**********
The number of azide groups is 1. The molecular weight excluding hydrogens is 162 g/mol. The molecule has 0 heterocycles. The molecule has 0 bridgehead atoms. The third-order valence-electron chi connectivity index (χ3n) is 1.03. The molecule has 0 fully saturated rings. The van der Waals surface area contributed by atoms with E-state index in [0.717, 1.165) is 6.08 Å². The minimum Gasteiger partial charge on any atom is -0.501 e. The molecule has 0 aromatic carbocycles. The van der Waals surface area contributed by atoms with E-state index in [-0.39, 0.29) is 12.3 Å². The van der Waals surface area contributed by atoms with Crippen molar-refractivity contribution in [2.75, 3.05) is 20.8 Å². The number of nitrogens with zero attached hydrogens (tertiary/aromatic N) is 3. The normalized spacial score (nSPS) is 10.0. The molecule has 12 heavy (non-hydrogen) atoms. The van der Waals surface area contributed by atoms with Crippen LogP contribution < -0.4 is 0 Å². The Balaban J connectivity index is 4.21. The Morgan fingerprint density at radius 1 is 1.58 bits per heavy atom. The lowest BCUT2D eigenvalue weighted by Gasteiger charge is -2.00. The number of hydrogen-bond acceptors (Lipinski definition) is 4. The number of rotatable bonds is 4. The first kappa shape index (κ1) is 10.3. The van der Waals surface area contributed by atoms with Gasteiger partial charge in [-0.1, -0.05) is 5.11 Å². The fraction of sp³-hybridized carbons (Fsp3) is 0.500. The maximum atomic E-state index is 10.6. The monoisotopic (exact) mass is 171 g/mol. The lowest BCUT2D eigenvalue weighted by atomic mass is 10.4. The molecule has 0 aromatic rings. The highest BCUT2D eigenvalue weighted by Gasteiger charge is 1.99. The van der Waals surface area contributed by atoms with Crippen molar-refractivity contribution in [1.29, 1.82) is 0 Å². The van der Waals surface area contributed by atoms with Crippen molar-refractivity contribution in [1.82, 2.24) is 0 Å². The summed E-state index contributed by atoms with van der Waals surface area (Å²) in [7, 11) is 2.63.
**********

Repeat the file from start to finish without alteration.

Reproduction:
The number of azide groups is 1. The molecular weight excluding hydrogens is 162 g/mol. The molecule has 0 heterocycles. The molecule has 0 bridgehead atoms. The third-order valence-electron chi connectivity index (χ3n) is 1.03. The molecule has 0 fully saturated rings. The van der Waals surface area contributed by atoms with E-state index in [0.717, 1.165) is 6.08 Å². The minimum Gasteiger partial charge on any atom is -0.501 e. The molecule has 0 aromatic carbocycles. The van der Waals surface area contributed by atoms with E-state index in [-0.39, 0.29) is 12.3 Å². The van der Waals surface area contributed by atoms with Crippen molar-refractivity contribution in [2.75, 3.05) is 20.8 Å². The number of nitrogens with zero attached hydrogens (tertiary/aromatic N) is 3. The normalized spacial score (nSPS) is 10.0. The molecule has 12 heavy (non-hydrogen) atoms. The van der Waals surface area contributed by atoms with Crippen LogP contribution < -0.4 is 0 Å². The Balaban J connectivity index is 4.21. The Morgan fingerprint density at radius 1 is 1.58 bits per heavy atom. The lowest BCUT2D eigenvalue weighted by Gasteiger charge is -2.00. The number of hydrogen-bond acceptors (Lipinski definition) is 4. The number of rotatable bonds is 4. The first kappa shape index (κ1) is 10.3. The van der Waals surface area contributed by atoms with Gasteiger partial charge in [-0.1, -0.05) is 5.11 Å². The fraction of sp³-hybridized carbons (Fsp3) is 0.500. The maximum atomic E-state index is 10.6. The monoisotopic (exact) mass is 171 g/mol. The lowest BCUT2D eigenvalue weighted by atomic mass is 10.4. The molecule has 0 aromatic rings. The highest BCUT2D eigenvalue weighted by Gasteiger charge is 1.99. The van der Waals surface area contributed by atoms with Crippen molar-refractivity contribution in [1.29, 1.82) is 0 Å². The van der Waals surface area contributed by atoms with Crippen molar-refractivity contribution in [1.82, 2.24) is 0 Å². The summed E-state index contributed by atoms with van der Waals surface area (Å²) in [7, 11) is 2.63.